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Marching for better wages and greater economic security

On Saturday, hundreds of thousands of women gathered on the National Mall and across the globe to advocate for women’s rights, including equal pay. In a new article, EPI’s Elise Gould writes that to truly maximize women’s economic potential, policymakers should focus on closing the gender wage gap and raising wages. If we closed the gender wage gap and eliminated the inequality that has kept nearly all workers’ pay from rising with productivity, women’s median hourly wages would be 69 percent higher.


High-poverty schools continue to hurt children of all races

In a new Economic Snapshot, EPI’s Emma García shows that poor black children are much more likely to attend high-poverty schools than poor white children. García explains that students who attend high-poverty schools have lower math and reading achievement levels. As a result, children attending those schools are therefore shortchanged and face challenges to their future economic prospects and potential social mobility.


What President Trump and Congress could do to help workers

EPI released A real agenda for working people, which lays out what Trump would do if he were serious about creating jobs, raising wages, and fixing our rigged economy. EPI’s agenda would boost working people’s wages and quality of life. The agenda includes policies to target full employment, strengthen rules that support wages and work, and protect and strengthen the right to collective bargaining. It also calls for reorienting trade policy to support working people and raising top tax rates to fund necessary public investment and reduce the economic power of the top 1 percent.

The New York Times quoted EPI’s Hunter Blair on the use of mutual funds and exchange-traded funds to fulfill President-elect Donald Trump’s promise to rebuild America’s infrastructure. “Trump might dispute that his plan would require raising more in taxes,” said Blair, “but it will certainly cost money through tolls and other user fees.” | "Rebuilding Infrastructure May Be Profitable for the Very Rich" »
The Atlantic interviewed EPI’s Leila Morsy about her and Richard Rothstein’s recent report which argues that mass incarceration is a chief contributor to the racial gaps in academic performance between black and white students. | "How Mass Incarceration Pushes Black Children Further Behind in School" »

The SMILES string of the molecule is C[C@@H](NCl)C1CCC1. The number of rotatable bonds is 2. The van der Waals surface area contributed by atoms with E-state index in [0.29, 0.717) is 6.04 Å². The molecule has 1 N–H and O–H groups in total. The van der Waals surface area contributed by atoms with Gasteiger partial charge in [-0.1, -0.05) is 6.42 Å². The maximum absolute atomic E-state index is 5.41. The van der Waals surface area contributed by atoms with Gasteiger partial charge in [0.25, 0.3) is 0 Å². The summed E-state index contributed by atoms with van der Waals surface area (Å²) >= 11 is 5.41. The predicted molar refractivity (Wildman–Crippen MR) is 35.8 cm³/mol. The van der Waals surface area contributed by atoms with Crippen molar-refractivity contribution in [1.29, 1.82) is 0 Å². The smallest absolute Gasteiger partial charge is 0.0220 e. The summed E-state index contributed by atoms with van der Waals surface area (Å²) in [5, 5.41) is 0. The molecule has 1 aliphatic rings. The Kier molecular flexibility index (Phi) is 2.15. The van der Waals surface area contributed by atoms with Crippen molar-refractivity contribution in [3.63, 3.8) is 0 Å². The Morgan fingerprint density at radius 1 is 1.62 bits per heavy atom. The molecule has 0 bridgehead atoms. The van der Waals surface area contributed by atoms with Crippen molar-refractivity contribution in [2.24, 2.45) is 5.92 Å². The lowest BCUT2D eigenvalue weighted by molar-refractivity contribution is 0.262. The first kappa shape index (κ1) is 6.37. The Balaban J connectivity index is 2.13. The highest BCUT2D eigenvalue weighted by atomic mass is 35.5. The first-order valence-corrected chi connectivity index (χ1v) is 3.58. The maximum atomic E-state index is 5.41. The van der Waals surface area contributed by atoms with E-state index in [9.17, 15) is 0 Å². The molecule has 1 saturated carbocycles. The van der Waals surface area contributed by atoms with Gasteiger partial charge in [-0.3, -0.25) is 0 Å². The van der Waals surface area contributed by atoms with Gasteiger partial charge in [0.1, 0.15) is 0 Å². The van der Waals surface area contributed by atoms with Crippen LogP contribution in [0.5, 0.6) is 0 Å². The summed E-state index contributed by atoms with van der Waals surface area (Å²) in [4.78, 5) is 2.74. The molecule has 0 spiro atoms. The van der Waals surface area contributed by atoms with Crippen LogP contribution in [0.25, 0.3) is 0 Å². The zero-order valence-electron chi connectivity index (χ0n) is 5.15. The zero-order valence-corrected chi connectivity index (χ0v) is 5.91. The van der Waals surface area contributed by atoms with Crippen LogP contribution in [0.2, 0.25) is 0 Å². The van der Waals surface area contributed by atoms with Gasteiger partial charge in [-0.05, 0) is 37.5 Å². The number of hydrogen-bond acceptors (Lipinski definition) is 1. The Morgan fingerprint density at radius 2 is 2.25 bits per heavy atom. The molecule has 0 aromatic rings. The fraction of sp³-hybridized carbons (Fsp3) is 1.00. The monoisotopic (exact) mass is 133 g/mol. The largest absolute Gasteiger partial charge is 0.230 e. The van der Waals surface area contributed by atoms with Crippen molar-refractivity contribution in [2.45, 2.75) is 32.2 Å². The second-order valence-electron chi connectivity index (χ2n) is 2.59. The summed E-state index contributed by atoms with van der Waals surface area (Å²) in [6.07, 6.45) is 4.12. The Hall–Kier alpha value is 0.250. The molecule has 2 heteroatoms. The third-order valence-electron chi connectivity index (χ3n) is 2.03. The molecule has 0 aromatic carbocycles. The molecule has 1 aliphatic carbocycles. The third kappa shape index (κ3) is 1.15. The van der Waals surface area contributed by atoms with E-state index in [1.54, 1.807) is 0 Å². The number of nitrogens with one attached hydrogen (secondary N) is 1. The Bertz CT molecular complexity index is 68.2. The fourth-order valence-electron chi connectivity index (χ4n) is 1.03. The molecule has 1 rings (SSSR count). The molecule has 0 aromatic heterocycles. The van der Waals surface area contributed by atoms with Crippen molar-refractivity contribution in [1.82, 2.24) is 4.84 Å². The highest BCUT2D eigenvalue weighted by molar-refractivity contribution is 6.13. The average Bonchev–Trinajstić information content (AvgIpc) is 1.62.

In a story about Walmart adding 10,000 U.S. jobs in 2017, Mic cited EPI research on trade, noting that Chinese imports entering the country through Walmart totaled nearly $50 billion in 2013. | "Walmart and China just sent Donald Trump a big SOS on free trade" »
The Atlantic's City Lab covered EPI’s recent report that finds that racial achievement gaps are narrowing but that social class and English language learner gaps remain large and undiminished. | "The Racial Gap in Education Is Slowly Shrinking" »
EPI’s Josh Bivens appeared on C-Span’s Washington Journal to discuss Obama’s economic legacy. | "President Obama’s Legacy on the Economy" »
ATTN: featured EPI’s Gender pay gap calculator, which shows how much higher wages could be today if they had not been eroded by the gender and inequality gaps. | "This Simple Calculator Shows How Much You Benefit (or Suffer) From the Gender Wage Gap" »
From the EPI Blog
Elise Gould
What to Watch on Jobs Day: Keeping and eye on the teacher jobs gap
Josh Bivens
The Fed’s current path might be leaving lots of money on the table unnecessarily
Elaine Weiss and Emma García
Exploring the effects of student absenteeism
Hunter Blair
Data continues to show little evidence that tax cuts are trickling down to typical workers, and now House Republicans want a do-over
Lawrence Mishel
Further evidence that the tax cuts have not led to widespread bonuses, wage or compensation growth
Valerie Wilson
Digging into the 2017 ACS: Improved income growth for Native Americans, but lots of variation in the pace of recovery for different Asian ethnic groups
David Cooper and Julia Wolfe
Poverty declined in most states in 2017
Julia Wolfe and David Cooper
Household incomes in 2017 stayed on existing trends in most states; incomes in 21 states are still below their pre-recession levels